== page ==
How can Hindi Oblique case be mapped into Slavic cases of languages such as Polish or Russian? My intuition is that Oblique case stands for all the Polish cases, except the nominative. That is, for example, where Polish uses dative, accusative, instrumental, vocative, instrumental, dative, locative Hindi would use oblique case?

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    I do not know any Hindi, but most likely yes. The term oblique case in general means any of the non-nominative cases and comes from old Greek/Latin grammarians. The vocative case could be excluded, though. Commented Apr 21, 2021 at 7:59
  • Assuming that it has to be excluded, do you know of any language which has only these three cases: nominative, oblique and vocative?
    – GA1
    Commented Apr 21, 2021 at 21:02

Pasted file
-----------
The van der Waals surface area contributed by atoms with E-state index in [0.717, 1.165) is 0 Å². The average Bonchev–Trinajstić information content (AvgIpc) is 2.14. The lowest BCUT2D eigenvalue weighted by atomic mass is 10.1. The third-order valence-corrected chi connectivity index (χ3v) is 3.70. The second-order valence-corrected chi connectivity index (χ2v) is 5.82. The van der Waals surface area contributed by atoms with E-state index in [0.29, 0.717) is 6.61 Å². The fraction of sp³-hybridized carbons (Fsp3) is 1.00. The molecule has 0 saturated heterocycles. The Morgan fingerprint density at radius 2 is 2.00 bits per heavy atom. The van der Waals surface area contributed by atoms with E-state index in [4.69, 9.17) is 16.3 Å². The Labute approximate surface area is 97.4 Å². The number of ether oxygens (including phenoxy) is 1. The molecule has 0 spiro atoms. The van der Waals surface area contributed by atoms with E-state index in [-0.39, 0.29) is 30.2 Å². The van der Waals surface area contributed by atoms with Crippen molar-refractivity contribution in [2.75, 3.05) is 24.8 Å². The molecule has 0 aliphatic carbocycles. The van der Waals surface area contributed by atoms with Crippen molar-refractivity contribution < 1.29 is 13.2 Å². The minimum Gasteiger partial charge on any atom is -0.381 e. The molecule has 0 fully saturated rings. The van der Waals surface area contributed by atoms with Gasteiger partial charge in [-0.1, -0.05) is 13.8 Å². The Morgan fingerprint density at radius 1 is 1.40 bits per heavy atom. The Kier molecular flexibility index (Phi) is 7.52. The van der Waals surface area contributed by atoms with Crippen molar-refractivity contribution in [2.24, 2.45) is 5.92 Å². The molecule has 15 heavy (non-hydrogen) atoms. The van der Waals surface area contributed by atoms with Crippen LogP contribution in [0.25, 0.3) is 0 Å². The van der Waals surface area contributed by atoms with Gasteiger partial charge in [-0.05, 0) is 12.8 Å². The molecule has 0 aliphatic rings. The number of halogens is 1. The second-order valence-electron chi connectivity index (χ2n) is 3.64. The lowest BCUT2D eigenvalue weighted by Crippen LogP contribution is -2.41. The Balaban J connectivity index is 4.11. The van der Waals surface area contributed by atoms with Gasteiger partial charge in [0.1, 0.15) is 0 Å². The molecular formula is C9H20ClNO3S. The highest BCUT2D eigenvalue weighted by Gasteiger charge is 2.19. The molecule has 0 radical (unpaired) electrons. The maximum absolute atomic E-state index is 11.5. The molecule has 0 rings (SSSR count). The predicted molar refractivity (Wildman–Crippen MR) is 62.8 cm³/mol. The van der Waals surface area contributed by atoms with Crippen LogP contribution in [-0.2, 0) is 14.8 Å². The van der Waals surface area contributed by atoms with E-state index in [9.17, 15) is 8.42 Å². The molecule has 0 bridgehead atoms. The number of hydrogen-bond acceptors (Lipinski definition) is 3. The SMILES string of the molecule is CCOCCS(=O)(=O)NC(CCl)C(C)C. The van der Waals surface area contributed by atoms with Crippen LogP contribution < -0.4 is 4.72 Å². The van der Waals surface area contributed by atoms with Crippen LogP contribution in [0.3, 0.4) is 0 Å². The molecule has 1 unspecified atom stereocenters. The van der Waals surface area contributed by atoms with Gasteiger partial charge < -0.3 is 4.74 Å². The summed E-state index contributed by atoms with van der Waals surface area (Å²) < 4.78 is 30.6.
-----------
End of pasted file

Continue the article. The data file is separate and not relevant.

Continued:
• Romanian has 3 cases: nominative/accusative, genitive/dative, and vocative which quite close to your “nominative, oblique and vocative” request, although there's a substantial conceptual difference, oblique function is split between the first two Romanian cases.
    – Yellow Sky
    Commented Apr 25, 2021 at 3:17

1 Answer 1


Your understanding is quite decent.

The oblique case in Hindi is used before postpositions which correspond to the case suffix in more richly inflected languages. Since the nominative requires no postposition, there is correspondence with the Hindi nominative and that of other languages.

A study of Marathi, a related Indian language, would help. It is traditionally described as having cases. However, for the most part, the case suffixes are added to a form of the noun or pronoun known as the sāmānya rūpa (सामान्य रूप), which is usually standard for all cases except for the nominative. The Hindi oblique evolved in parallel with the Marathi sāmānya rūpa.

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